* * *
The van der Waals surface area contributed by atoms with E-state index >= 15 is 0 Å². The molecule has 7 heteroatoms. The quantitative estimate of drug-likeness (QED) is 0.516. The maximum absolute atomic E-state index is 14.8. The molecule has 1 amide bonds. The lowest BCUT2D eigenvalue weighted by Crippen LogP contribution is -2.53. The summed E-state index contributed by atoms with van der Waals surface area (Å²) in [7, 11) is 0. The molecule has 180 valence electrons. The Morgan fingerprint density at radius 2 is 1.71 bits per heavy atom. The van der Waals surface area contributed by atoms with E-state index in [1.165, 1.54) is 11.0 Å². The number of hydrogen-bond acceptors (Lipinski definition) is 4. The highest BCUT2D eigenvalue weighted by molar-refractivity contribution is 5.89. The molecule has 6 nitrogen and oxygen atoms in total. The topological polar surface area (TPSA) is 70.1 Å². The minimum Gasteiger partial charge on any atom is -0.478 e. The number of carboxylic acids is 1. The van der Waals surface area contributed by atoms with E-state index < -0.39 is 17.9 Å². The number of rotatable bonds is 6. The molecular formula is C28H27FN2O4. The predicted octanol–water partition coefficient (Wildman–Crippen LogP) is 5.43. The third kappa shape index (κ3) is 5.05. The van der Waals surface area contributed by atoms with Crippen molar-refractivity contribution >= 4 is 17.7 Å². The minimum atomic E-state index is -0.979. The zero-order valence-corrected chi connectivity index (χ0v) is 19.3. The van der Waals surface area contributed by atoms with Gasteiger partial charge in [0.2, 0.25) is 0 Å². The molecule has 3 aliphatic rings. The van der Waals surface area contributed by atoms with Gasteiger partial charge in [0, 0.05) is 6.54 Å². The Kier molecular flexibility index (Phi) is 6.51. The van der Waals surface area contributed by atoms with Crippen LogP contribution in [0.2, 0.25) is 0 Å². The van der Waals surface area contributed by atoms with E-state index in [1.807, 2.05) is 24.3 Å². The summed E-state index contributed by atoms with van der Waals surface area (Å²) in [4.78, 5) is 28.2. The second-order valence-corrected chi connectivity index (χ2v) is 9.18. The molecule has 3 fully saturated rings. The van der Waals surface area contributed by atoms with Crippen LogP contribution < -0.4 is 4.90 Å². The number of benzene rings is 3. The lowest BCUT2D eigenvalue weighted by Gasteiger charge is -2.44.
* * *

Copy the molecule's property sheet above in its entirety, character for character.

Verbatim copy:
The van der Waals surface area contributed by atoms with E-state index >= 15 is 0 Å². The molecule has 7 heteroatoms. The quantitative estimate of drug-likeness (QED) is 0.516. The maximum absolute atomic E-state index is 14.8. The molecule has 1 amide bonds. The lowest BCUT2D eigenvalue weighted by Crippen LogP contribution is -2.53. The summed E-state index contributed by atoms with van der Waals surface area (Å²) in [7, 11) is 0. The molecule has 180 valence electrons. The Morgan fingerprint density at radius 2 is 1.71 bits per heavy atom. The van der Waals surface area contributed by atoms with E-state index in [1.165, 1.54) is 11.0 Å². The number of hydrogen-bond acceptors (Lipinski definition) is 4. The highest BCUT2D eigenvalue weighted by molar-refractivity contribution is 5.89. The molecule has 6 nitrogen and oxygen atoms in total. The topological polar surface area (TPSA) is 70.1 Å². The minimum Gasteiger partial charge on any atom is -0.478 e. The number of carboxylic acids is 1. The van der Waals surface area contributed by atoms with E-state index < -0.39 is 17.9 Å². The number of rotatable bonds is 6. The molecular formula is C28H27FN2O4. The predicted octanol–water partition coefficient (Wildman–Crippen LogP) is 5.43. The third kappa shape index (κ3) is 5.05. The van der Waals surface area contributed by atoms with Crippen molar-refractivity contribution >= 4 is 17.7 Å². The minimum atomic E-state index is -0.979. The zero-order valence-corrected chi connectivity index (χ0v) is 19.3. The van der Waals surface area contributed by atoms with Gasteiger partial charge in [0.2, 0.25) is 0 Å². The molecule has 3 aliphatic rings. The van der Waals surface area contributed by atoms with Gasteiger partial charge in [0, 0.05) is 6.54 Å². The Kier molecular flexibility index (Phi) is 6.51. The van der Waals surface area contributed by atoms with Crippen LogP contribution in [0.2, 0.25) is 0 Å². The van der Waals surface area contributed by atoms with E-state index in [1.807, 2.05) is 24.3 Å². The summed E-state index contributed by atoms with van der Waals surface area (Å²) in [4.78, 5) is 28.2. The second-order valence-corrected chi connectivity index (χ2v) is 9.18. The molecule has 3 fully saturated rings. The van der Waals surface area contributed by atoms with Crippen LogP contribution < -0.4 is 4.90 Å². The number of benzene rings is 3. The lowest BCUT2D eigenvalue weighted by Gasteiger charge is -2.44.